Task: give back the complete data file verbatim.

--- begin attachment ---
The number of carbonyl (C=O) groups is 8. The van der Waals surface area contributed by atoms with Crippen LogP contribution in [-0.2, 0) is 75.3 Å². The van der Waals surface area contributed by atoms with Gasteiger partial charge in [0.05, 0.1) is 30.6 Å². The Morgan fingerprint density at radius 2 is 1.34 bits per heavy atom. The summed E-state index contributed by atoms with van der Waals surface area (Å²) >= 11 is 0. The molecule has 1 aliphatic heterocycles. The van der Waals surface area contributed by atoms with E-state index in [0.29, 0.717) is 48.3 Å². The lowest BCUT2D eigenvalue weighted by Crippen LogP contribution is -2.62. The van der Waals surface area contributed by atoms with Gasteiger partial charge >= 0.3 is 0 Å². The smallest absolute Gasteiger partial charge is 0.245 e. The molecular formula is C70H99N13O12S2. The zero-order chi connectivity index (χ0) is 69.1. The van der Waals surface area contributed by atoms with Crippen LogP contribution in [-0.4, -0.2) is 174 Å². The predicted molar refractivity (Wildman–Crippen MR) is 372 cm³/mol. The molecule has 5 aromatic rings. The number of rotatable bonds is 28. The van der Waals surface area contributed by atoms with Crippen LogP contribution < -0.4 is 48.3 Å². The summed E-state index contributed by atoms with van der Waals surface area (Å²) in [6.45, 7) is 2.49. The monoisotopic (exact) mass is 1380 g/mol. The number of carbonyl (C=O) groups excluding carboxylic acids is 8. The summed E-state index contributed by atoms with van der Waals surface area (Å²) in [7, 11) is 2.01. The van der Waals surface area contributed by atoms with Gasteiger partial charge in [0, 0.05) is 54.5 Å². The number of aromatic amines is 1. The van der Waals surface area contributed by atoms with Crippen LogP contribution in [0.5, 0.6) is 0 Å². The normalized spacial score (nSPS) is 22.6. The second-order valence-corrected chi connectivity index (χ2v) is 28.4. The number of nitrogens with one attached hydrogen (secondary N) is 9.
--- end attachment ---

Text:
The number of carbonyl (C=O) groups is 8. The van der Waals surface area contributed by atoms with Crippen LogP contribution in [-0.2, 0) is 75.3 Å². The van der Waals surface area contributed by atoms with Gasteiger partial charge in [0.05, 0.1) is 30.6 Å². The Morgan fingerprint density at radius 2 is 1.34 bits per heavy atom. The summed E-state index contributed by atoms with van der Waals surface area (Å²) >= 11 is 0. The molecule has 1 aliphatic heterocycles. The van der Waals surface area contributed by atoms with E-state index in [0.29, 0.717) is 48.3 Å². The lowest BCUT2D eigenvalue weighted by Crippen LogP contribution is -2.62. The van der Waals surface area contributed by atoms with Gasteiger partial charge >= 0.3 is 0 Å². The smallest absolute Gasteiger partial charge is 0.245 e. The molecular formula is C70H99N13O12S2. The zero-order chi connectivity index (χ0) is 69.1. The van der Waals surface area contributed by atoms with Crippen LogP contribution in [-0.4, -0.2) is 174 Å². The predicted molar refractivity (Wildman–Crippen MR) is 372 cm³/mol. The molecule has 5 aromatic rings. The number of rotatable bonds is 28. The van der Waals surface area contributed by atoms with Crippen LogP contribution < -0.4 is 48.3 Å². The summed E-state index contributed by atoms with van der Waals surface area (Å²) in [6.45, 7) is 2.49. The monoisotopic (exact) mass is 1380 g/mol. The number of carbonyl (C=O) groups excluding carboxylic acids is 8. The summed E-state index contributed by atoms with van der Waals surface area (Å²) in [7, 11) is 2.01. The van der Waals surface area contributed by atoms with Gasteiger partial charge in [0, 0.05) is 54.5 Å². The number of aromatic amines is 1. The van der Waals surface area contributed by atoms with Crippen LogP contribution in [0.5, 0.6) is 0 Å². The normalized spacial score (nSPS) is 22.6. The second-order valence-corrected chi connectivity index (χ2v) is 28.4. The number of nitrogens with one attached hydrogen (secondary N) is 9.